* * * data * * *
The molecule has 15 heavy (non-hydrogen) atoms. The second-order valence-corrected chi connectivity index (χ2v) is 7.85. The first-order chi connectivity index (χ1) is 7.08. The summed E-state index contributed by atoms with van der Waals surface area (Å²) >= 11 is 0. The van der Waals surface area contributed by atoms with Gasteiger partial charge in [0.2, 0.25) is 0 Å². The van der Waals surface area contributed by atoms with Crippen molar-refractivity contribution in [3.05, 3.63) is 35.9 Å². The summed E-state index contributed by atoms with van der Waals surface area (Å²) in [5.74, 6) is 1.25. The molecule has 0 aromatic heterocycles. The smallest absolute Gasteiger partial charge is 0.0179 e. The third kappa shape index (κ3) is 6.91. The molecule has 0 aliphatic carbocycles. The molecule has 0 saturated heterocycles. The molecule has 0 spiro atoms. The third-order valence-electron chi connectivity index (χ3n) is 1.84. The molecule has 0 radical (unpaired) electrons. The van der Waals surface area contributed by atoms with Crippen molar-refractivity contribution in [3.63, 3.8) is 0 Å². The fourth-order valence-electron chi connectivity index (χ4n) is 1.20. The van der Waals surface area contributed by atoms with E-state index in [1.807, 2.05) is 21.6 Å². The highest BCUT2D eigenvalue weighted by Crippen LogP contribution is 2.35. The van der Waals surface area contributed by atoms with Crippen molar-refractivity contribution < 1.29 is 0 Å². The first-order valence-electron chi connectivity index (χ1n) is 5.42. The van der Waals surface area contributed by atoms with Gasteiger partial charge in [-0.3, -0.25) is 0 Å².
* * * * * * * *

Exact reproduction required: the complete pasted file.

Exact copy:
The molecule has 15 heavy (non-hydrogen) atoms. The second-order valence-corrected chi connectivity index (χ2v) is 7.85. The first-order chi connectivity index (χ1) is 7.08. The summed E-state index contributed by atoms with van der Waals surface area (Å²) >= 11 is 0. The van der Waals surface area contributed by atoms with Gasteiger partial charge in [0.2, 0.25) is 0 Å². The van der Waals surface area contributed by atoms with Crippen molar-refractivity contribution in [3.05, 3.63) is 35.9 Å². The summed E-state index contributed by atoms with van der Waals surface area (Å²) in [5.74, 6) is 1.25. The molecule has 0 aromatic heterocycles. The smallest absolute Gasteiger partial charge is 0.0179 e. The third kappa shape index (κ3) is 6.91. The molecule has 0 aliphatic carbocycles. The molecule has 0 saturated heterocycles. The molecule has 0 spiro atoms. The third-order valence-electron chi connectivity index (χ3n) is 1.84. The molecule has 0 radical (unpaired) electrons. The van der Waals surface area contributed by atoms with Crippen molar-refractivity contribution in [3.63, 3.8) is 0 Å². The fourth-order valence-electron chi connectivity index (χ4n) is 1.20. The van der Waals surface area contributed by atoms with E-state index in [1.807, 2.05) is 21.6 Å². The highest BCUT2D eigenvalue weighted by Crippen LogP contribution is 2.35. The van der Waals surface area contributed by atoms with Crippen molar-refractivity contribution < 1.29 is 0 Å². The first-order valence-electron chi connectivity index (χ1n) is 5.42. The van der Waals surface area contributed by atoms with Gasteiger partial charge in [-0.3, -0.25) is 0 Å².